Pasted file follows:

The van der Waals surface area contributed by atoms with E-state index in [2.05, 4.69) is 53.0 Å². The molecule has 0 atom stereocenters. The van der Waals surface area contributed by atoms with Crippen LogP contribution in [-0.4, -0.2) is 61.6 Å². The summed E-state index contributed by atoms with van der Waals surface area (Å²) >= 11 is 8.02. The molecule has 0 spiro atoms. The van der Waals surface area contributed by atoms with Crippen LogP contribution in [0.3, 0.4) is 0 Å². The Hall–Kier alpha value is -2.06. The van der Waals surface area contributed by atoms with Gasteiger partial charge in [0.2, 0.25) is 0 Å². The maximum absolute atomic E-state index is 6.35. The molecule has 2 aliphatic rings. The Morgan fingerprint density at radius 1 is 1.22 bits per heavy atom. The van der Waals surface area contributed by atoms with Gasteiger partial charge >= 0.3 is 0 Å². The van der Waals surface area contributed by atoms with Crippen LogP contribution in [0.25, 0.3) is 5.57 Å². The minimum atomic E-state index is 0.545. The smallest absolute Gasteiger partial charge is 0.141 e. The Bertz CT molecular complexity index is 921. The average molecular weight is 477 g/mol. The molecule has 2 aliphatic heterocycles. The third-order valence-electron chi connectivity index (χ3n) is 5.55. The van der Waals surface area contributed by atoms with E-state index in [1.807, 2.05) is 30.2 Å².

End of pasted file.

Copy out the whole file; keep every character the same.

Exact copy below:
The van der Waals surface area contributed by atoms with E-state index in [2.05, 4.69) is 53.0 Å². The molecule has 0 atom stereocenters. The van der Waals surface area contributed by atoms with Crippen LogP contribution in [-0.4, -0.2) is 61.6 Å². The summed E-state index contributed by atoms with van der Waals surface area (Å²) >= 11 is 8.02. The molecule has 0 spiro atoms. The van der Waals surface area contributed by atoms with Crippen LogP contribution in [0.3, 0.4) is 0 Å². The Hall–Kier alpha value is -2.06. The van der Waals surface area contributed by atoms with Gasteiger partial charge in [0.2, 0.25) is 0 Å². The maximum absolute atomic E-state index is 6.35. The molecule has 2 aliphatic rings. The Morgan fingerprint density at radius 1 is 1.22 bits per heavy atom. The van der Waals surface area contributed by atoms with Gasteiger partial charge >= 0.3 is 0 Å². The van der Waals surface area contributed by atoms with Crippen LogP contribution in [0.25, 0.3) is 5.57 Å². The minimum atomic E-state index is 0.545. The smallest absolute Gasteiger partial charge is 0.141 e. The Bertz CT molecular complexity index is 921. The average molecular weight is 477 g/mol. The molecule has 2 aliphatic heterocycles. The third-order valence-electron chi connectivity index (χ3n) is 5.55. The van der Waals surface area contributed by atoms with E-state index in [1.807, 2.05) is 30.2 Å².